Tales from Space: About a Blob – The PS3 Attitude Review
The 2D puzzle platformer Tales from Space: About a Blob releases later today in North America, as part of the first PlayStation Plus update of February, and will release on the Store proper next week. The title is the very first original game developed by Toronto based DrinkBox Studios, and is exclusive to the PlayStation Network. But what did we think of it?
As you may have guessed, in Tales from Space: About a Blob you play as (there really isn’t any other way to describe it) a blob… from space. In the opening cutscene, a large cluster of these blobs is seen shooting towards Earth. Unfortunately, one of them gets separated from its fellows and is caught by an evil human scientist, who imprisons it in his laboratory.
And this is where you begin the game. Simply put, the aim of each level is to reach the end, while getting the highest score and shortest time possible. You press X to jump and square to run, use buttons to open doors, and many obstacles such as rocket turrets attempt to halt your progress. So, you may be thinking it’s just a bog-standard platformer, right?
Wrong. You see, space blobs like to eat stuff – lots of stuff. Hold down L2, and your blob will eat anything it touches (assuming it is physically big enough to do so). In the first level, you’re only a few centimetres tall and so cannot eat anything bigger than a drawing pin. However, the more you eat the bigger you get, so as the game progresses, you’ll eventually be able to eat people, then tanks, and by the end of the game you’ll be vacuuming up skyscrapers as if they were peanuts.
You also have a number of abilities to help traverse each level and solve puzzles. Firstly, by pressing R2 you can spit out objects you have previously absorbed. This is your main weapon against enemies, and can be used to access out-of-reach switches. You can also slam by pressing circle after jumping, which is used to damage enemies as well as destroy breakable objects. However, things start to get really interesting once you learn the magnetic and electric abilities.
With the magnetic ability, by using L1 and R1 you can attract or repel metallic objects, or even attract or repel yourself to or away from magnetic surfaces. Similarly, when using the electric ability, you can use L1 to charge yourself from an electrical item, and use R1 to give other electrical objects a boost of power. The game offers up a lot of puzzles based around these abilities, many of which are a great challenge and require you to use all of your abilities at once.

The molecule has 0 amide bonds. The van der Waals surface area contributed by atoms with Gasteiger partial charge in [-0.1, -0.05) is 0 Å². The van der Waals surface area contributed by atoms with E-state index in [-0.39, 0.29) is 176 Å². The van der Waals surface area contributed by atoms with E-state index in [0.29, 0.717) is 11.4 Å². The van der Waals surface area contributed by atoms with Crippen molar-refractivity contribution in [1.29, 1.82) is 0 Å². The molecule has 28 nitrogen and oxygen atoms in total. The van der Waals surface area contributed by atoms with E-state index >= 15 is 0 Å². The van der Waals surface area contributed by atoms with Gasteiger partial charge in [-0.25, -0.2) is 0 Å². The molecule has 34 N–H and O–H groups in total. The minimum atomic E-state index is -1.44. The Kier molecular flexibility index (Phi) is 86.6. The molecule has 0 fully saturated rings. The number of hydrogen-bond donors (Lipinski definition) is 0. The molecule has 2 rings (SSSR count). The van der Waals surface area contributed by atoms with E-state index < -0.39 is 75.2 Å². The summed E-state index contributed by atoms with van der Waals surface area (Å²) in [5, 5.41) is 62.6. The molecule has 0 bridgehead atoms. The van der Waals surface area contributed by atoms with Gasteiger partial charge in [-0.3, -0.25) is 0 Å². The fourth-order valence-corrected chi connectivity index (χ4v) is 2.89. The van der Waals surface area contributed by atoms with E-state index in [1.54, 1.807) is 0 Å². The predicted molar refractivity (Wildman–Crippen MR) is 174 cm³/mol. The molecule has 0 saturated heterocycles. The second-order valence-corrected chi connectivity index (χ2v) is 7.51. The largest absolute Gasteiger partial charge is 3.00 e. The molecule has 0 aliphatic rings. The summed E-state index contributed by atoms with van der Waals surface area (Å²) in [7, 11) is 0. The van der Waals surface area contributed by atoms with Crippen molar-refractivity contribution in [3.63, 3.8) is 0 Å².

Once you finally make it to the end of the level, you are awarded either a bronze, silver, gold or (incredibly difficult) platinum cup, depending on how many collectibles you’ve found. If you’re fast enough you’ll also win a chequered flag to prove that you’ve beaten the (again, incredibly difficult) target time. Completists and gamers who enjoy a challenge are in for a treat, because unlocking everything on each level will take several playthroughs.
As you may have surmised by now, humour is a big part of the game. The cartoon art style and monster movie-esque presentation give the game a charming appeal, and for the most part it works well. It also looks great in HD, and the moving animated backgrounds help give life to a game world that would otherwise be a bit flat. You’ll visit several places throughout the game, such as a farm, a power plant and even a military base, and each area has its own unique look.
The sound design is also pretty good, with decent effects and a number of catchy tunes. Unfortunately that catchiness gets repetitive a little too quickly, which is why it was a pleasant surprise to discover that the game supports custom soundtracks. It’s slightly disappointing to not have any voice-acting (or even dialogue) in cutscenes, but this alone isn’t enough to ruin the game.
Tales from Space: About a Blob is a lot of fun, and is definitely recommended for fans of 2D platforming games. Our first playthrough of the game’s seventeen levels took about five hours, but it’ll take much longer than that to get 100% on all levels and earn all thirteen of the game’s PlayStation Trophies.
It even has a demo, so there’s no excuse not to at least try this game out. With unlockable PlayStation Home rewards, online leaderboards for time trials, and the option to play the whole game in two player co-op, this is a great first title from this promising indie developer, and we look forward to whatever they do next.